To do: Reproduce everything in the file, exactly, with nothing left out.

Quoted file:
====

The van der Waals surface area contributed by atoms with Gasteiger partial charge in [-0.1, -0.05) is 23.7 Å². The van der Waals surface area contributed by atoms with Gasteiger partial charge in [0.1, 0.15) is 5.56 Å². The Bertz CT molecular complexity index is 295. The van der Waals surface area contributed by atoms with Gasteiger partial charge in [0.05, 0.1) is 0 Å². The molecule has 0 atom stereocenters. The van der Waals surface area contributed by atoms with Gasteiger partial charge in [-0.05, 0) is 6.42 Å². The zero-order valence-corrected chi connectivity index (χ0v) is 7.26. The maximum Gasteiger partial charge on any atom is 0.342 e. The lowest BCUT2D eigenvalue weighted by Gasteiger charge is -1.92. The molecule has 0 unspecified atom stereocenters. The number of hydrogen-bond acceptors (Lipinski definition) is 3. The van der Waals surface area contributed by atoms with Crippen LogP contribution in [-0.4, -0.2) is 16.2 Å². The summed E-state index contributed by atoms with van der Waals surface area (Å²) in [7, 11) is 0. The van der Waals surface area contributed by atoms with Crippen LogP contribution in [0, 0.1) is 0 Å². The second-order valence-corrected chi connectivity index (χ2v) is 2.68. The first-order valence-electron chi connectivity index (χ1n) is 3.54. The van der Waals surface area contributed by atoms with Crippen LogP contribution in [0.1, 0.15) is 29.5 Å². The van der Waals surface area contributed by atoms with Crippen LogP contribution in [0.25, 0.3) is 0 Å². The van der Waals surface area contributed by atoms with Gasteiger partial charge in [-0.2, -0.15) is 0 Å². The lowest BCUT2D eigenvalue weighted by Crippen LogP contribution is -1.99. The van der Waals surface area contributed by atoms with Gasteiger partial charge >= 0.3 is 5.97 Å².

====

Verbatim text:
The van der Waals surface area contributed by atoms with Gasteiger partial charge in [-0.1, -0.05) is 23.7 Å². The van der Waals surface area contributed by atoms with Gasteiger partial charge in [0.1, 0.15) is 5.56 Å². The Bertz CT molecular complexity index is 295. The van der Waals surface area contributed by atoms with Gasteiger partial charge in [0.05, 0.1) is 0 Å². The molecule has 0 atom stereocenters. The van der Waals surface area contributed by atoms with Gasteiger partial charge in [-0.05, 0) is 6.42 Å². The zero-order valence-corrected chi connectivity index (χ0v) is 7.26. The maximum Gasteiger partial charge on any atom is 0.342 e. The lowest BCUT2D eigenvalue weighted by Gasteiger charge is -1.92. The molecule has 0 unspecified atom stereocenters. The number of hydrogen-bond acceptors (Lipinski definition) is 3. The van der Waals surface area contributed by atoms with Crippen LogP contribution in [-0.4, -0.2) is 16.2 Å². The summed E-state index contributed by atoms with van der Waals surface area (Å²) in [7, 11) is 0. The van der Waals surface area contributed by atoms with Crippen LogP contribution in [0, 0.1) is 0 Å². The second-order valence-corrected chi connectivity index (χ2v) is 2.68. The first-order valence-electron chi connectivity index (χ1n) is 3.54. The van der Waals surface area contributed by atoms with Crippen LogP contribution in [0.1, 0.15) is 29.5 Å². The van der Waals surface area contributed by atoms with Crippen LogP contribution in [0.25, 0.3) is 0 Å². The van der Waals surface area contributed by atoms with Gasteiger partial charge in [-0.2, -0.15) is 0 Å². The lowest BCUT2D eigenvalue weighted by Crippen LogP contribution is -1.99. The van der Waals surface area contributed by atoms with Gasteiger partial charge >= 0.3 is 5.97 Å².